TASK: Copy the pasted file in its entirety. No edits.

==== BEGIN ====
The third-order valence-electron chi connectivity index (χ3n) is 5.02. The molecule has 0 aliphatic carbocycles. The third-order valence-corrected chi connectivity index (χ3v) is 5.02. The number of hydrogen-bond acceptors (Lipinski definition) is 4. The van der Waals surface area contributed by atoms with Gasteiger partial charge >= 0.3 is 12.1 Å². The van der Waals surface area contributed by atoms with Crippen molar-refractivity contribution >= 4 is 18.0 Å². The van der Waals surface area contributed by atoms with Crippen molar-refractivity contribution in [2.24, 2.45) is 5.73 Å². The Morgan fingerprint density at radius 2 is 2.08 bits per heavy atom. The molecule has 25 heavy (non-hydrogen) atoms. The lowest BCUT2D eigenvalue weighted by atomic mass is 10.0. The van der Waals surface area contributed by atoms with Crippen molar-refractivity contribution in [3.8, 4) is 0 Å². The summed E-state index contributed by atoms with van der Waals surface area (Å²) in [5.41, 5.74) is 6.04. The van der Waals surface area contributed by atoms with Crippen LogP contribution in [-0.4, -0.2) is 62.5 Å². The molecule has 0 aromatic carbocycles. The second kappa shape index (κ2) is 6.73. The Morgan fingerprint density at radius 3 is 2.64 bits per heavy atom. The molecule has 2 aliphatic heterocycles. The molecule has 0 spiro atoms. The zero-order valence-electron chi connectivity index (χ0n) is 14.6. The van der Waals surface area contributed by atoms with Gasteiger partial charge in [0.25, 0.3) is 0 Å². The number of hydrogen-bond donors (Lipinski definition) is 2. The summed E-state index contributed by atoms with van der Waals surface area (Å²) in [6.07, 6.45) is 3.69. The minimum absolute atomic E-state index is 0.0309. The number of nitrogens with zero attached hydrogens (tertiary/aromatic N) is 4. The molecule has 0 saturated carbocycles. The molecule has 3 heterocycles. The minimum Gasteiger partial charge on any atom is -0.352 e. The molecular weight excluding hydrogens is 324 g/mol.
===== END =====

The third-order valence-electron chi connectivity index (χ3n) is 5.02. The molecule has 0 aliphatic carbocycles. The third-order valence-corrected chi connectivity index (χ3v) is 5.02. The number of hydrogen-bond acceptors (Lipinski definition) is 4. The van der Waals surface area contributed by atoms with Gasteiger partial charge >= 0.3 is 12.1 Å². The van der Waals surface area contributed by atoms with Crippen molar-refractivity contribution >= 4 is 18.0 Å². The van der Waals surface area contributed by atoms with Crippen molar-refractivity contribution in [2.24, 2.45) is 5.73 Å². The Morgan fingerprint density at radius 2 is 2.08 bits per heavy atom. The molecule has 25 heavy (non-hydrogen) atoms. The lowest BCUT2D eigenvalue weighted by atomic mass is 10.0. The van der Waals surface area contributed by atoms with Crippen molar-refractivity contribution in [3.8, 4) is 0 Å². The summed E-state index contributed by atoms with van der Waals surface area (Å²) in [5.41, 5.74) is 6.04. The van der Waals surface area contributed by atoms with Crippen LogP contribution in [-0.4, -0.2) is 62.5 Å². The molecule has 0 aromatic carbocycles. The second kappa shape index (κ2) is 6.73. The Morgan fingerprint density at radius 3 is 2.64 bits per heavy atom. The molecule has 2 aliphatic heterocycles. The molecule has 0 spiro atoms. The zero-order valence-electron chi connectivity index (χ0n) is 14.6. The van der Waals surface area contributed by atoms with Gasteiger partial charge in [0.25, 0.3) is 0 Å². The number of hydrogen-bond donors (Lipinski definition) is 2. The summed E-state index contributed by atoms with van der Waals surface area (Å²) in [6.07, 6.45) is 3.69. The minimum absolute atomic E-state index is 0.0309. The number of nitrogens with zero attached hydrogens (tertiary/aromatic N) is 4. The molecule has 0 saturated carbocycles. The molecule has 3 heterocycles. The minimum Gasteiger partial charge on any atom is -0.352 e. The molecular weight excluding hydrogens is 324 g/mol.